Conference Dates

October 18-21, 2015


During the last decade, single-use bioreactors or storage vessels made of flexible bags have been well-established in biopharmaceutical production. However, some developers and producers of biopharmaceuticals refuse their usage because of potential interactions of the plastic material with cells and proteins. Most dreaded apart from extractables are leachables (such as bDtBPP [1]), that derive from additives and are formed during the bag manufacturing process or gamma sterilization. Leachables can migrate from the film contact layer into the process fluid under process conditions and can inhibit cell growth or impair product quality. A further reason for cell growth limitations can be the adsorption of hydrophobic medium components (like fatty acids or cholesterol [2]) to the contact layer of the polyethylene film. Consequently, there is a high demand for the early identification of critical film types. For this purpose, the usage of sensitive and commercially available cell lines is favorable. A new standardized cell-based assay has been recently published by DECHEMA [3], which allows general recommendations and a comparison of different film materials by means of cell growth studies with sensitive CHO cell lines and a chemically defined minimal culture medium.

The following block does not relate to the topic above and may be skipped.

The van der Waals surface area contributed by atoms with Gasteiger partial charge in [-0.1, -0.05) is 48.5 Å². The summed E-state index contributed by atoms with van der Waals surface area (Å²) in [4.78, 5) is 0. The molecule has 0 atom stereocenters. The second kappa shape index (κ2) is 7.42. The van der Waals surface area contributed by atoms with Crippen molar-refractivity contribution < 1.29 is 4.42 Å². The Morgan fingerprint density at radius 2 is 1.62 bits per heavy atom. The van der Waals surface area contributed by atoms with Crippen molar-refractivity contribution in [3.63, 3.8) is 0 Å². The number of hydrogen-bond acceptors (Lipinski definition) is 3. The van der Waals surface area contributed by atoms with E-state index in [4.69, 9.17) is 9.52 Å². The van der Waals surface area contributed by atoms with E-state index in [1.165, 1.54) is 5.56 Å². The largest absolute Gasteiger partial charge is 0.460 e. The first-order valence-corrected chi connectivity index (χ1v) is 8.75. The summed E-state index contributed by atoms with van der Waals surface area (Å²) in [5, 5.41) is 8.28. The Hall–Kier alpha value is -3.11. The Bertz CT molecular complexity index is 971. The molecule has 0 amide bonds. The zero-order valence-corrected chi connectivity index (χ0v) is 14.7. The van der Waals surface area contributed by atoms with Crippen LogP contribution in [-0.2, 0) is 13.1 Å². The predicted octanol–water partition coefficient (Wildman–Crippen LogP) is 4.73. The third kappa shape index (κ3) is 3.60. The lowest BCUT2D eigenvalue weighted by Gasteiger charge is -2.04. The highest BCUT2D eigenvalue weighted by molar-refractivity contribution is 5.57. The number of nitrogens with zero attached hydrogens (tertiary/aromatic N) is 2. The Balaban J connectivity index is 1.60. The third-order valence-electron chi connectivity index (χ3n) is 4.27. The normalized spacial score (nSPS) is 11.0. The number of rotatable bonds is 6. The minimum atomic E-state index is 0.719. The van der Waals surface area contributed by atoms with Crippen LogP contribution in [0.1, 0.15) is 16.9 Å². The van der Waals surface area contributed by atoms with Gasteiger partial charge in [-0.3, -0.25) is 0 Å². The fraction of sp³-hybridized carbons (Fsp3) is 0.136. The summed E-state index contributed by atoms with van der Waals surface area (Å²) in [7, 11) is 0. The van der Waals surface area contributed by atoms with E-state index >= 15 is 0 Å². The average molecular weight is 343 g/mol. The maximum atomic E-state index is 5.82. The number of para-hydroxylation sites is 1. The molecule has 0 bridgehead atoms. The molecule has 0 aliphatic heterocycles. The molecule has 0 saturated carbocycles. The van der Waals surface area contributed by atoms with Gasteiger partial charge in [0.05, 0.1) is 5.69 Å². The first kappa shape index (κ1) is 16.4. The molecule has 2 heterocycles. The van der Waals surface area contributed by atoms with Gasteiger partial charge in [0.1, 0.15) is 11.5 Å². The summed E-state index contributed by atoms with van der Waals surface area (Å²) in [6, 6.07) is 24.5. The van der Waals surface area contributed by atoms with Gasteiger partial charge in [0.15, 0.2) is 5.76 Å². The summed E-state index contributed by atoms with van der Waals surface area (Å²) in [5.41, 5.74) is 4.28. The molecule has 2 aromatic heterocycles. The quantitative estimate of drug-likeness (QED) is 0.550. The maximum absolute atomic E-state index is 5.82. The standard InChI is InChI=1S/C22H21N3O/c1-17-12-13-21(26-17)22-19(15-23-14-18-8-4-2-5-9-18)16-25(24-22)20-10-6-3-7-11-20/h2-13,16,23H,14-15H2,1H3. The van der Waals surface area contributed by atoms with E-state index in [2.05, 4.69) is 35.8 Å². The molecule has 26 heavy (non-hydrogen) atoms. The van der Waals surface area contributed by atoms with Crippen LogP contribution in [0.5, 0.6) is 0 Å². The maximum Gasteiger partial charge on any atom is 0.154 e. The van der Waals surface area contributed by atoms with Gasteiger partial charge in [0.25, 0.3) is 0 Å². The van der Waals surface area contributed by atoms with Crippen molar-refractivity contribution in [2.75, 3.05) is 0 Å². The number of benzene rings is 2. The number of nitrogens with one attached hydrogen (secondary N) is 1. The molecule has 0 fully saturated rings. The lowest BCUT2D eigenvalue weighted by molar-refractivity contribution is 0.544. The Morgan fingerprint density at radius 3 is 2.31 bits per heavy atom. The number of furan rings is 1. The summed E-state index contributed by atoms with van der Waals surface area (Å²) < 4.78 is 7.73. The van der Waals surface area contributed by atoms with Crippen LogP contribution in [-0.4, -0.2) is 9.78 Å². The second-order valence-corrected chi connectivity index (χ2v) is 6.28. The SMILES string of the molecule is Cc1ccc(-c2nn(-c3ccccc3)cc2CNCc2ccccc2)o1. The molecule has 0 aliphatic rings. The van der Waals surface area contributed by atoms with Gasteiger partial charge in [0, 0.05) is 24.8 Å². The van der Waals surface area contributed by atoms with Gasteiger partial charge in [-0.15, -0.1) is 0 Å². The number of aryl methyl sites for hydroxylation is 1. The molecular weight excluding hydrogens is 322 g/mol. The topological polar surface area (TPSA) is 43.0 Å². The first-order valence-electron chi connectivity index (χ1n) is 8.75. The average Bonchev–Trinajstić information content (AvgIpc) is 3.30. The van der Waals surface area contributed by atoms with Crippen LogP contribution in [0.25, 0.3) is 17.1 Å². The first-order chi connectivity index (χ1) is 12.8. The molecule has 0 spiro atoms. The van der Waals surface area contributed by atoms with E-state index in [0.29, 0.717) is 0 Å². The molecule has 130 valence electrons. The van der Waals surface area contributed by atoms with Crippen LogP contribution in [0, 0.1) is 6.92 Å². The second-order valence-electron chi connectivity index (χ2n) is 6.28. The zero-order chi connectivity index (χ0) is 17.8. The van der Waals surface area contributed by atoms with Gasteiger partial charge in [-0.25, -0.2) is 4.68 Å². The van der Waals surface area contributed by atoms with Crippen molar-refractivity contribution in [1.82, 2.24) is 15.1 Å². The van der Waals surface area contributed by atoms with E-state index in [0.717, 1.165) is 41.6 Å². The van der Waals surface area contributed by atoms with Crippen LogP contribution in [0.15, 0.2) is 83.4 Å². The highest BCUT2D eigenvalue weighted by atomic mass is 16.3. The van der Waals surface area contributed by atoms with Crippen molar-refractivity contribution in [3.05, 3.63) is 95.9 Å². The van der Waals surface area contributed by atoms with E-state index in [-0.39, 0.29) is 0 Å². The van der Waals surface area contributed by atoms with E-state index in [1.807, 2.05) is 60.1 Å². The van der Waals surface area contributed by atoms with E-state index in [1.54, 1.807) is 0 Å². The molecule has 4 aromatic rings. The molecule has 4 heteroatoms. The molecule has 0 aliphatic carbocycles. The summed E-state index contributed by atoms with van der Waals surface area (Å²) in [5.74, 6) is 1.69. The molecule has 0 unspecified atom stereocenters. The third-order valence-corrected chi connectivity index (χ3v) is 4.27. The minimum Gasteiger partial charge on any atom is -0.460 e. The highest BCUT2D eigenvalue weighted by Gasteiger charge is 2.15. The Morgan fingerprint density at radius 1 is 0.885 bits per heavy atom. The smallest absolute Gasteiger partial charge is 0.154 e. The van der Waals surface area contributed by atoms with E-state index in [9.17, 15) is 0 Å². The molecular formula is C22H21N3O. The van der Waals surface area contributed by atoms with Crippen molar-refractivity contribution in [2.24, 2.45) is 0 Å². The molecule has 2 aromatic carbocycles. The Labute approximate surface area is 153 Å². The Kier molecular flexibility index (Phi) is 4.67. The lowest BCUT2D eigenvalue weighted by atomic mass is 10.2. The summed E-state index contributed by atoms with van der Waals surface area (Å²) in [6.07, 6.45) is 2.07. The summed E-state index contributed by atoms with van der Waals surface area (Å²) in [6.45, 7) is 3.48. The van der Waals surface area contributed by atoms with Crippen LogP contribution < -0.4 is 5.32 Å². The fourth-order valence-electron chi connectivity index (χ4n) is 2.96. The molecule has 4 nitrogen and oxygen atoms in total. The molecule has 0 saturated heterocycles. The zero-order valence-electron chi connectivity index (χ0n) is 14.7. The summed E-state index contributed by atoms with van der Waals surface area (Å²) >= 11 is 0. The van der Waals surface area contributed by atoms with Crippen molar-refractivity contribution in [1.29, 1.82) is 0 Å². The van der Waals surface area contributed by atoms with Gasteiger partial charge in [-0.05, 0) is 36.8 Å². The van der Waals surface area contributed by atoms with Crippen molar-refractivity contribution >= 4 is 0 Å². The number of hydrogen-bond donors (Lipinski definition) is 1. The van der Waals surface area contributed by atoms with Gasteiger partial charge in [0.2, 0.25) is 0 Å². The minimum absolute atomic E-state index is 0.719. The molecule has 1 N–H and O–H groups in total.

In our case study, we adopted and extended the DECHEMA method in order to evaluate a new single-use bag material versus a negative control bag. The new film type has a minimized concentration of TBPP, which is known to degrade to the toxic leachable bDtBPP. In contrast, the TBPP concentration was 30-fold higher in the contact layer of the negative control bag. We investigated the growth performance for different animal and human cell lines (CHO cells, hybridoma, insect cells, and human mesenchymal stem cells) which are relevant for biopharmaceutical production processes. Additionally, the adsorption of hydrophobic medium components to the film contact layer was examined in one experiment.

Within our study, the new film type did not show any negative impact on cell growth for CHO and hybridoma cells grown in chemically defined media, Sf-9 cells cultivated in serum-free medium and human mesenchymal stem cells expanded at serum-reduced conditions. By contrast, the negative control film resulted in considerable cell growth inhibition with deviations in viable peak cell densities of 15 % to 69 %.